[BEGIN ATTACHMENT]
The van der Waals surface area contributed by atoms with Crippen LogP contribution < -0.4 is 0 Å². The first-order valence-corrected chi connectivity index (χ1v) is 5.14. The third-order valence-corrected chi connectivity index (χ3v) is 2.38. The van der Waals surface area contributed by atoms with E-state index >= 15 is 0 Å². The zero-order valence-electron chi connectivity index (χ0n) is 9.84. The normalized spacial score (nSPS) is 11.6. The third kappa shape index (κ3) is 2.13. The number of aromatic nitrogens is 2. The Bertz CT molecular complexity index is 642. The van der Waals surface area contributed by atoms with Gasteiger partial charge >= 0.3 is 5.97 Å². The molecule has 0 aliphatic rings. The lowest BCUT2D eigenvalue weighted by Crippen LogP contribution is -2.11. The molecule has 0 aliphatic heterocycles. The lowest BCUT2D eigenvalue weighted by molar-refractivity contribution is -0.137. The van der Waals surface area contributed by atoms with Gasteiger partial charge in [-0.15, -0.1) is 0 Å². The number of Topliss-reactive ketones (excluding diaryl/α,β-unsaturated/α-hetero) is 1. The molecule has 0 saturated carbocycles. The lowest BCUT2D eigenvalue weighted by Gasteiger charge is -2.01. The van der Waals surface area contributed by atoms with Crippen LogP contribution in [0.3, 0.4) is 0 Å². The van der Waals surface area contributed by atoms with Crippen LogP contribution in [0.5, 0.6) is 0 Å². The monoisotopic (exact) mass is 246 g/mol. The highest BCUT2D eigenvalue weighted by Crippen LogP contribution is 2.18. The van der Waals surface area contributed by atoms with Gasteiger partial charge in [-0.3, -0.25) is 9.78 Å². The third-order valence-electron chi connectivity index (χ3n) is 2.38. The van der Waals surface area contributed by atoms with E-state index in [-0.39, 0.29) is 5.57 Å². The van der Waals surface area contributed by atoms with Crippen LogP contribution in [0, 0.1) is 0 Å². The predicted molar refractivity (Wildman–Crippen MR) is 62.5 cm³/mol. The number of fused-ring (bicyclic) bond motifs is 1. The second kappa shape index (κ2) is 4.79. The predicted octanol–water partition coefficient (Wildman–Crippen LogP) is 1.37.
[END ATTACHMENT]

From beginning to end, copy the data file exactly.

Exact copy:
The van der Waals surface area contributed by atoms with Crippen LogP contribution < -0.4 is 0 Å². The first-order valence-corrected chi connectivity index (χ1v) is 5.14. The third-order valence-corrected chi connectivity index (χ3v) is 2.38. The van der Waals surface area contributed by atoms with E-state index >= 15 is 0 Å². The zero-order valence-electron chi connectivity index (χ0n) is 9.84. The normalized spacial score (nSPS) is 11.6. The third kappa shape index (κ3) is 2.13. The number of aromatic nitrogens is 2. The Bertz CT molecular complexity index is 642. The van der Waals surface area contributed by atoms with Gasteiger partial charge >= 0.3 is 5.97 Å². The molecule has 0 aliphatic rings. The lowest BCUT2D eigenvalue weighted by Crippen LogP contribution is -2.11. The molecule has 0 aliphatic heterocycles. The lowest BCUT2D eigenvalue weighted by molar-refractivity contribution is -0.137. The van der Waals surface area contributed by atoms with Gasteiger partial charge in [-0.15, -0.1) is 0 Å². The number of Topliss-reactive ketones (excluding diaryl/α,β-unsaturated/α-hetero) is 1. The molecule has 0 saturated carbocycles. The lowest BCUT2D eigenvalue weighted by Gasteiger charge is -2.01. The van der Waals surface area contributed by atoms with Crippen LogP contribution in [0.3, 0.4) is 0 Å². The van der Waals surface area contributed by atoms with Crippen LogP contribution in [0.5, 0.6) is 0 Å². The monoisotopic (exact) mass is 246 g/mol. The highest BCUT2D eigenvalue weighted by Crippen LogP contribution is 2.18. The van der Waals surface area contributed by atoms with Gasteiger partial charge in [-0.3, -0.25) is 9.78 Å². The third-order valence-electron chi connectivity index (χ3n) is 2.38. The van der Waals surface area contributed by atoms with E-state index in [-0.39, 0.29) is 5.57 Å². The van der Waals surface area contributed by atoms with Crippen LogP contribution in [0, 0.1) is 0 Å². The predicted molar refractivity (Wildman–Crippen MR) is 62.5 cm³/mol. The number of fused-ring (bicyclic) bond motifs is 1. The second kappa shape index (κ2) is 4.79. The predicted octanol–water partition coefficient (Wildman–Crippen LogP) is 1.37.